The challenging issue of spectral processing and clutter filtering is postponed to the future. As the phased array steps its beam to different positions, there will likely be time gaps between contiguous chunks of samples from each position. Thus, the spectral processing of the time series data across multiple beam positions would be done over an effectively uneven PRT sequence. We are testing a few procedures to do it.

Acknowledgments

The authors acknowledge discussions with Drs. C. Curtis, R. Doviak, I. Ivic, S. Torres, and R. Palmer; Mr. D. Prignitz; Mr. E. Forren; and Ms. H. Guifu. The NSSL’s engineering team and the NWRT Software Upgrades Project (MPARSUP) implemented controls and processing on the NWRT. Anonymous reviewers provided extremely useful suggestions. The two lead authors were supported by NOAA Grant NA11OAR4320072.

APPENDIX

Variances of Spectral Moments

a. Reflectivity estimates

Derivations for uniformly spaced samples are in Melnikov (2004, p. 64) and in Doviak and Zrnić (2015). Assume the reflectivity factor is computed from the power estimate by subtracting the known noise power N; that is, the signal power estimate . Then the standard deviation of becomes , where S is the mean signal power [Doviak and Zrnić 2006, Eq. (6.13b)]. The variances are related by . The power is estimated from the weighted average of M samples,
ea1
where is the power weighting coefficient. The vector of power coefficients D is
ea2
For the weather signal with noise, the expected value of the single-power measurement Pm is E(Pm) = and its variance is .
Assume scatterers are locally homogeneous over lateral regions corresponding to at least two beamwidths, and the mean Doppler velocity and the intrinsic spectrum width do not change. Thus, the parameters that determine the accuracy are decorrelation (due to change in beam position), the number of samples, and the window type. Consequently, the results do not depend on the range or the pointing direction of the PAR beam. The returned in-phase and quadrature phase components (I, Q) are uncorrelated Gaussian variables, but the complex time samples form a correlated process. Herein, the correlation coefficient of power samples is separated into the part due to the change in beam position during the dwell time ρb and the part ρs due to weather signal fluctuation. These two parts are expressed as [see Doviak and Zrnić 2006, Eq. (6.11)]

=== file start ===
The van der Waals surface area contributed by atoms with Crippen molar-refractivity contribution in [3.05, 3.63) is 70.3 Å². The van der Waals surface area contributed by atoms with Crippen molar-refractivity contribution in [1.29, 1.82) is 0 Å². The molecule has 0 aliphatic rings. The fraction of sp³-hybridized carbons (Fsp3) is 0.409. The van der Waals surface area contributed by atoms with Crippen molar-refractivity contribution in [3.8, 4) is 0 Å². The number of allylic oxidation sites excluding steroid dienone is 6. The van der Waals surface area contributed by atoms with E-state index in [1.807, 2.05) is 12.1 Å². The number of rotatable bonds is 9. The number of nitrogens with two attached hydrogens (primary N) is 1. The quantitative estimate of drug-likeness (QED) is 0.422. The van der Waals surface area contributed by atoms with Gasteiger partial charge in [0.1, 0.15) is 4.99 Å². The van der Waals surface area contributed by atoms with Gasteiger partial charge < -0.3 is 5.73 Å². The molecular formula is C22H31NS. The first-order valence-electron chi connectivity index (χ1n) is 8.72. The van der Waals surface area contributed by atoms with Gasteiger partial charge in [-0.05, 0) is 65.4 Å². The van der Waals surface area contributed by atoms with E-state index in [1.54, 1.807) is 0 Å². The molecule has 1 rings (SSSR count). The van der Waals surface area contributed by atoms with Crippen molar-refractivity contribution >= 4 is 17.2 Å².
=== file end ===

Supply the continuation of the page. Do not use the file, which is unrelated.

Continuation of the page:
eaa3a
eab3b
where Δ is the spacing in azimuth between two beam positions, tm is time separation, συ is Doppler spectrum width, and θ1 is the 3-dB one-way antenna power pattern width.
Assuming that the beam position changes during dwell time, the correlation coefficient of powers becomes ρ(tm) = ρs(tm) ρb(tm). Consider M consecutive power samples taken at the same range delay so that tm = 0, Ts, 2Ts,…, (M−1)Ts. In absence of beam motion the correlation coefficient matrix is
ea4
and it is implicit that the integers in the arguments of the correlation coefficients indicate time increments in steps of Ts. Similarly, the matrix of correlation coefficients associated with change in beam position is
ea5
Then the matrix of correlation coefficients that accounts for both change in beam position and reshuffling of scatterers is expressed as
ea6
where means element-by-element multiplication of the two matrices; that is, the i, j element is cij = bijrij.
Define the window matrix of the weighting function T as
ea7
The elements of multiply the variances of power and autocorrelations.
The variance of estimate Eq. (A1) can be expressed as
ea8
In absence of signal, Eq. (A8) reduces to the third term, which defines the equivalent number of independent samples MI,
ea9
used to generate Fig. 3.
Next we evaluate variance for the three stepped beam positions. The adjacent positions are separated by Δ degrees in azimuth. It is assumed that L returns are processed from each position so that M = 3L and that the PRT is uniform across the three beam positions. To compact notation, we define the all-ones L × L square matrix L so that the beam displacement matrix is expressible as
ea10
For this three-beam position case, two window types were considered. In one, the amplitude coefficients dk have the Taylor tapering and is given by Eq. (A2). The other has the power weight a2/L for the left and right beam positions and b2/L for middle position. Therefore,
ea11
The a2 and b2 are given by Eq. (4) in which dm is the Taylor window coefficient. For the 60-term Tay100 window, a2 = 0.08 and b2 = 0.84. The variance of power estimates can be obtained using Eqs. (A10) and (A11) in Eq. (A8); this was done to generate the Step Tay100 M, PAR curve (Fig. 4).

If the L returns at one beam position are uncorrelated with the L returns at the adjacent position (as on the NWRT with two sequential PRTs; Table 1), the variance can be computed by inserting M/3 into Eq. (A8) and multiplying the result with (2a4 + b4). This, at small M (<20), produced negligibly lower variance than in the correlated case (uniform long PRT). These two cases are indistinguishable at M > 20.

b. Velocity estimates

We consider the pulse-pair estimator. Its variance is proportional to the variance of the autocorrelation function (Zrnić 1977). Hence, it suffices to compute this variance and inject it into the formula for the velocity variance.

A natural extension of the method applied to power samples is to use the power window coefficients on the samples of the autocorrelation at lag one R(1). Let the sequence of contiguous autocorrelation samples at lag one be represented as (R1, R2, …, RM-1), and the window power coefficients be as in Eq. (A7) but with one less term. Then the estimate of the autocorrelation is
ea12
All the Rs in Eq. (A12) are samples at lag one; the first L−1 of these are from the first radial, the ones in the second sum are from the central radial, and the ones in the third sum are from the third radial. The variance of velocity estimates is derived as in Zrnić (1977), thus